I for one would be extremely happy to see the CB broker a deal to establish a behavioral health center, but I think many community members will resist predicating that center (once again) on jail construction-  which now explicity is set to include a number of solitary cells.

pattsi wrote on November 05, 2017 at 7:11 pm

Mr. Stabler how would you have packaged the ask to increase sales tax, keeping in mind that the voter has the tolenance for just one ask. The quarter cent generate sufficient monies to cover the project 10 years of "kick the can down the road" facility maintenance at en estimated 4M/year and would allow some rearranging within th general fund budget to support the nursing home. In addition having the quarter cent monies was very efficient because the plan was a pay as you go, but for the addition to the jail at 5-8M. In other words all of the quarter cent dollars went to work for the county not to pay interest on bonds. A very important point when one takes time to aggregate how much the county has spent over time on bond interest.

Next what is your suggestion to handle those individual who have to be in jail if the down town jail is closed and no additional spaces are costructed at the satellite jail? Further, how do you plan to handle those prisoners who need separation spaces if those are no included in the addition. Right now the county often times has to out source prisoners because there is not sufficient spaces for separation either in the downtown jail or the satellite jail. Doing this has costs as I mentioned at 1 M/annually. In 5 years, one has almost paid for the construction of additional spaces at the satellite jail.

Not once, so far, has there been a concrete plan to address the above been brought to the CB with the suggestion that several of the group along with CB members sit down and discuss how to implement what is so often mentioned during public presentation. I can assure you that the CB would find it refreshing if this every happened. It is very easy to sit bac and pontificate and much harder to come up with feasible, concrete alternative plans.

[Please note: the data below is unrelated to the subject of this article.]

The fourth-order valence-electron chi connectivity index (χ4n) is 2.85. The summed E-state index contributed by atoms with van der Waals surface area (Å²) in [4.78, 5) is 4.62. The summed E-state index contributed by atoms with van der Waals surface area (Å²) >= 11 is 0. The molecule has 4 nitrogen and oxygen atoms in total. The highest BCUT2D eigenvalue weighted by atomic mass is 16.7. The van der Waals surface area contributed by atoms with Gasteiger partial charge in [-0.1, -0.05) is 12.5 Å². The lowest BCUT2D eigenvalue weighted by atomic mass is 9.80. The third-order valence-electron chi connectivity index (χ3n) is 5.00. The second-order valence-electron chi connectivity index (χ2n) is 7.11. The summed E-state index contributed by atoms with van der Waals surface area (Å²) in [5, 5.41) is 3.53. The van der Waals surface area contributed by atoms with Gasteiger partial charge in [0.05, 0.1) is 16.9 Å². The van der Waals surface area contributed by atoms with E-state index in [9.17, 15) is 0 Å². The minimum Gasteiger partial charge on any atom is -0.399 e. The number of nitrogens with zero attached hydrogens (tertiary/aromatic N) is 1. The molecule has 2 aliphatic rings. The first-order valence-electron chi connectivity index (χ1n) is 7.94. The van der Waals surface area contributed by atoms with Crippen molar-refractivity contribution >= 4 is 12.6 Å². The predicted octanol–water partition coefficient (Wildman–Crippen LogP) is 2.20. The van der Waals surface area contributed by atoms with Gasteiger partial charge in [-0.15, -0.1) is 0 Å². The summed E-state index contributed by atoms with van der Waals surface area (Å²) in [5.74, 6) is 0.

scott_tapley wrote on November 05, 2017 at 6:11 pm

When will the N-G editors stop portraying the dithering Democrats as tireless public servants just looking for budget fixes and grappling with choices that aren't easy?

Looking for solutions sounds admirable on the surface. But when that's all you can come up with after 15 years of $500,000+/year losses, and voters rejected 2 tax hikes and authorized a sale, it is evidence of dangerous denial.

Champaign County Democrats deserve to be held in the highest form of contempt for their refusal to carry out the wishes of county voters, and for their willful blindness toward their self-made budget crisis.

Saying you're working hard to prevent hurting people with budget cuts is hollow virtue signaling. It also demonstrates that County Board members apparently don't understand that the only thing left to cut from County finances due to years of being bled dry by the failing nursing home is more jobs.

It's time to stop pretending. And it's time for the N-G editors to stop enabling the charade. Republicans funded a County Health Dept they, and the voters in their districts, did not support. It's time for the Democrats to do the right thing and sell the bankrupt CCNH before it's too late.